“The bottleneck at the start of the semester was less the bandwidth of the connection to the DFN and more the load on the VPN servers. The latter were particularly stressed by the high number of teleworkers. It was common to connect to the TUHH via VPN in order to have access to resources and then video conferences were started. As a result, these video streams were also tunneled through the TUHH VPN servers and only then decoupled to the internet. At the beginning of the semester, the RZ reduced the problem for users of the Cisco AnyConnect client by making split-tunnelling settings that decoupled known IP address ranges from Zoom Cloud servers before the VPN tunnel. With other VPN clients (e.g. native under Mac or Linux) the problem persists. Here it helps to terminate the VPN or to reduce the throughput by deactivating the video stream. How the utilisation of the bandwidth to the DFN will behave in the hybrid semester is still open. The lecture recording system Mediasite is expected to stream significantly more to the internet. In addition, there are more staff and students at TUHH again, so an increase can be expected compared to a pure attendance semester, where most of the action takes place on the campus network.”

3.what is the data centre’s preferred solutionfor turning video on or off?

“From a data protection point of view, it would be good in any case if the individual participant starts without his or her own video and chooses to share it (or not). The rest depends on the use case: In a smaller group, videos are incredibly helpful for the flow of conversation because you can raise your hand visually when you want to say something or see the reaction of the other person. That’s when you should turn them on. In large groups, but also especially in lectures, it is actually enough to see the speaker / lecturer. Ultimately, mini-tiles have hardly any added value and there are definitely bottlenecks with the providers (peering between Telekom and DFN was poor in some cases at the beginning of the pandemic and led to packet losses). Here you can save resources and switch off the video.”

Haibo Ruan (Lecturer, Institute of Mathematics):

“Teaching for me is something interactive and sharing. Perhaps especially in the age of digital teaching, such qualities as interactivity and a sense of community in teaching and learning activities are more in demand than ever, otherwise you easily “lose” the learners. I always explain to my students at the beginning of my course that I value such an interactive and shared learning atmosphere very much and I want to design our course together with them so that you can learn really well and have fun with it. However, this can only be achieved if all participants (including the lecturers) have the feeling that they can talk to each other at eye level. I then ask for the sound and picture to be released by all participants. This has always worked well so far, most of them happily join in.”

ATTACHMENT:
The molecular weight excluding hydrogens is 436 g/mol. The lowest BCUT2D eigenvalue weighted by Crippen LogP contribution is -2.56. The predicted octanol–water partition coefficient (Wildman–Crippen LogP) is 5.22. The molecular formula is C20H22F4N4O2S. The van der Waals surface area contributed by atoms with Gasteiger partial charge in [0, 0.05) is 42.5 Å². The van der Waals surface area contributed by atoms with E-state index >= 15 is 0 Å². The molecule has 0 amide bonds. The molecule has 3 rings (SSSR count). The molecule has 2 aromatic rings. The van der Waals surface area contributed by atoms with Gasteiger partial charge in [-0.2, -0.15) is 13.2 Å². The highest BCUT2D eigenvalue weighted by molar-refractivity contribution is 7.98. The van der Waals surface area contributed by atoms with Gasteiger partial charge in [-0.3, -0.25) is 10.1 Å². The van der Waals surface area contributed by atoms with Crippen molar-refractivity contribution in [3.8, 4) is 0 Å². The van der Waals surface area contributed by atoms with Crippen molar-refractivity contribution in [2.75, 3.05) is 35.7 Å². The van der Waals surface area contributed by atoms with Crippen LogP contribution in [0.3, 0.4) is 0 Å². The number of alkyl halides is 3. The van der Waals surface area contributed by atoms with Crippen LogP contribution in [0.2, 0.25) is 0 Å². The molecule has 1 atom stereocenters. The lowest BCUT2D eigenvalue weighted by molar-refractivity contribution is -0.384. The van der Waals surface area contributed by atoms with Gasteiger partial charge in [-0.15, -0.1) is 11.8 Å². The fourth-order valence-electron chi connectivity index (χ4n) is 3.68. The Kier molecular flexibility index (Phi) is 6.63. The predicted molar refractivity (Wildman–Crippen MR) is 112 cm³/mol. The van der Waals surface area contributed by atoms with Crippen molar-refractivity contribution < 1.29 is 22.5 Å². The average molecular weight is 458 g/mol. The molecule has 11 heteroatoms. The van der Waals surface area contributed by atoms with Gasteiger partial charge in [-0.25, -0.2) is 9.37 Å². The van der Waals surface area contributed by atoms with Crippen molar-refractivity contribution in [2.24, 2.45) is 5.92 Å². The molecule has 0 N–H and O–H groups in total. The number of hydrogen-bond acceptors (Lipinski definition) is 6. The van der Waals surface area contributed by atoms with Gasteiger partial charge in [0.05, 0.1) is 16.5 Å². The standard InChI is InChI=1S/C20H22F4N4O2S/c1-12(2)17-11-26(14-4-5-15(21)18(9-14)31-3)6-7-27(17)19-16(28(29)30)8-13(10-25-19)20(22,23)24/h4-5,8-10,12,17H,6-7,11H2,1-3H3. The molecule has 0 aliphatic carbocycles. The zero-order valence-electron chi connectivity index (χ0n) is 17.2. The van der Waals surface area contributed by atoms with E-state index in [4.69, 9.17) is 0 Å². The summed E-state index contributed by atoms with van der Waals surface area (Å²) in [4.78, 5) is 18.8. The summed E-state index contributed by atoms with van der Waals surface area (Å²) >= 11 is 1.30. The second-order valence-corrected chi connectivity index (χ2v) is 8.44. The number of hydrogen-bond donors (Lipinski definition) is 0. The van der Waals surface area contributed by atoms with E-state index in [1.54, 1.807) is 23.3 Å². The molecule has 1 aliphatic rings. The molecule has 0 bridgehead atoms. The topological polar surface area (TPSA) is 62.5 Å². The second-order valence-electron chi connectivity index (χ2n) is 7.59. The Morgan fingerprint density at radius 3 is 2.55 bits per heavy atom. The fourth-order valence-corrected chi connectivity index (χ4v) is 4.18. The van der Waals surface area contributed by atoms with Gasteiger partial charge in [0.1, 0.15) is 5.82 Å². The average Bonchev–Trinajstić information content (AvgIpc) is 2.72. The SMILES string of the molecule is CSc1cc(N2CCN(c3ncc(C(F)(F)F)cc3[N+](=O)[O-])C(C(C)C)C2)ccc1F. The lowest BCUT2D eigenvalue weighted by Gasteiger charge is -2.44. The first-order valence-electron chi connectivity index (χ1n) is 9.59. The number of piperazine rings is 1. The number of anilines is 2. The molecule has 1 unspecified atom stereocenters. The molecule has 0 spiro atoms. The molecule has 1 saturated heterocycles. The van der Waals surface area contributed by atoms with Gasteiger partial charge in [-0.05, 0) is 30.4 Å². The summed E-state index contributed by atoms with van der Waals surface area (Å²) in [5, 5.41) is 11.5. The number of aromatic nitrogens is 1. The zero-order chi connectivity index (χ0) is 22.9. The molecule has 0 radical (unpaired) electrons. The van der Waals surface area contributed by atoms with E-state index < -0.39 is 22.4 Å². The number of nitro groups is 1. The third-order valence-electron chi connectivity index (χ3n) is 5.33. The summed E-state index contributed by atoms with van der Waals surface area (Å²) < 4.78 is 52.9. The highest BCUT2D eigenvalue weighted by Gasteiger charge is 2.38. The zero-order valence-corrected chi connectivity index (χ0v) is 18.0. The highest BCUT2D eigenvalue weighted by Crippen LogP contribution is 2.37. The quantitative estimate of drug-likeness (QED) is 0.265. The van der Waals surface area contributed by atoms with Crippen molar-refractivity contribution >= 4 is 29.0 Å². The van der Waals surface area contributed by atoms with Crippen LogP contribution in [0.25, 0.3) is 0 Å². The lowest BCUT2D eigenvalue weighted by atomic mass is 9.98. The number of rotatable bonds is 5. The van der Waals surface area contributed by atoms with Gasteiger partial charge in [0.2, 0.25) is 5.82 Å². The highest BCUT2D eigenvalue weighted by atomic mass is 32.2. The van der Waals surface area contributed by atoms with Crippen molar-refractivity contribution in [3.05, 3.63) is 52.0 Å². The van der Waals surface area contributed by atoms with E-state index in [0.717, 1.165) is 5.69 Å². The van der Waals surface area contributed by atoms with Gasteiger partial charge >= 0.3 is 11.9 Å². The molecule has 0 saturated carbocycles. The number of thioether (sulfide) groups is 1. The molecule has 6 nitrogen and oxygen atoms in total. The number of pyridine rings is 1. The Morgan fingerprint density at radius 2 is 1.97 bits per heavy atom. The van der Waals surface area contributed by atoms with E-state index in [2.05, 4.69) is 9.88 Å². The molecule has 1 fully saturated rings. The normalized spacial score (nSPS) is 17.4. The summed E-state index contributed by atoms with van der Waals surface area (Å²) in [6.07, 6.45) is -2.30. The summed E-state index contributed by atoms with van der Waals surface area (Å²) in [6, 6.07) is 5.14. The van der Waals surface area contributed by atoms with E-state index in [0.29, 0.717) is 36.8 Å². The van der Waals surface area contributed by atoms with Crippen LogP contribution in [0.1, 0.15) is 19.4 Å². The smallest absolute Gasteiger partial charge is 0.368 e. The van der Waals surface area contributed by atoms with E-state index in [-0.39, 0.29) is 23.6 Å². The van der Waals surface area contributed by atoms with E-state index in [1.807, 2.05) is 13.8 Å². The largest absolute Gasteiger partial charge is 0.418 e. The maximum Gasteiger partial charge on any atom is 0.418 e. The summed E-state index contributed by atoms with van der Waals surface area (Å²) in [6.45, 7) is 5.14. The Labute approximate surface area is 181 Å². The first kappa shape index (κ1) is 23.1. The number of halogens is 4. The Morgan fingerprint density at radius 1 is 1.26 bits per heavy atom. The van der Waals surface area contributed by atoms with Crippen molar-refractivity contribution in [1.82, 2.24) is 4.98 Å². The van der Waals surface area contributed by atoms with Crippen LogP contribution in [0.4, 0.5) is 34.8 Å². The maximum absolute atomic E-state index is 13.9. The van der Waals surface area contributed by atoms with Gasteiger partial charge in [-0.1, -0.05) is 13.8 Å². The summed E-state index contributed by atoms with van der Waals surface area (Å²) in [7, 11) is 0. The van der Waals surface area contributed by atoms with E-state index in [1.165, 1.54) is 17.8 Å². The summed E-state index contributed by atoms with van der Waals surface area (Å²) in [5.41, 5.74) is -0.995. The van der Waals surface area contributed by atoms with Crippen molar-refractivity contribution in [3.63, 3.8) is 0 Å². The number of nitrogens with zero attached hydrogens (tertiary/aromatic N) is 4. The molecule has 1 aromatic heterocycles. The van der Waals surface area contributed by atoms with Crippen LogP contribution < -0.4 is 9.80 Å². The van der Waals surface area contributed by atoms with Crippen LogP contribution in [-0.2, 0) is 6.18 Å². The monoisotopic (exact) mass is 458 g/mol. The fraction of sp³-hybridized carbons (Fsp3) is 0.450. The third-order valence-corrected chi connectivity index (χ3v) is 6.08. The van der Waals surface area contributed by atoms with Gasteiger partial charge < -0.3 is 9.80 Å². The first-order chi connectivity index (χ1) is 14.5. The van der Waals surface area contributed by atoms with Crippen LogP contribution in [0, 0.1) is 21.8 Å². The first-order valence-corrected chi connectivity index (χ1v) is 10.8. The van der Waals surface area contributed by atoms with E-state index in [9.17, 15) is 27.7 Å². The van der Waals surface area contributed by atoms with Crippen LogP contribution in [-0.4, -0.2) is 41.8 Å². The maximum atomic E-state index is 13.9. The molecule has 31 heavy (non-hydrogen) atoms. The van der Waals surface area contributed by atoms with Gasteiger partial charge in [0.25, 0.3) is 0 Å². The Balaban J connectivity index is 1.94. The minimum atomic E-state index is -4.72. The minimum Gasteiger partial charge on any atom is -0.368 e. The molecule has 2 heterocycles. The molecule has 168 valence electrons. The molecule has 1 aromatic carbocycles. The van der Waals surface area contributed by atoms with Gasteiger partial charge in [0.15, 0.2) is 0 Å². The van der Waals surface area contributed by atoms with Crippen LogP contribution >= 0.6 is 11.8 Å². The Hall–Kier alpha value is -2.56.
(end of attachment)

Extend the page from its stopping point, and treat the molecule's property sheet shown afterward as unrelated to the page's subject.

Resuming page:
Christian Kautz (Head of the Didactics of Engineering):

“For me, being able to see the students on the screen was less important last semester than I had originally expected. It was certainly a completely new experience to deal with the same people for weeks without knowing what they look like. But at the same time, I associated a certain voice with the names of some of the students, so they did have a certain identity or reality for me. In the breakout rooms (each with three to five people) I repeatedly asked students to turn on their cameras. Some did, others did not. But since we were working with concrete texts or simulations, screen sharing was more important than seeing faces anyway. As long as some kind of interaction was visible, the need to have a picture of the person was rather secondary for me.”


In summary, it is important in teaching with Zoom,

  • Be aware of and consider the different perspectives of the pros and cons of turning the camera on or off,
  • engage in explicit dialogue with students at the beginning of a course on the topic,
  • Zoom events can be designed in an activating way using small methods so that students can build subject and personal competences – with or without camera release. For example, questions and feedback from students can be collected in chat, small group work can take place in breakout sessions and Zoom surveys can be used for the method of peer instruction.

Thus, teaching in Zoom cannot be a “shouting out words & absorbing them in the black hole”, but a positively designed, virtual teaching/learning process.

We thank all contributors for their sound bites and Joseph Rüffert for his support with this blog post.

Researched: Joseph Rüffert, summarised: Ulrike Bulmann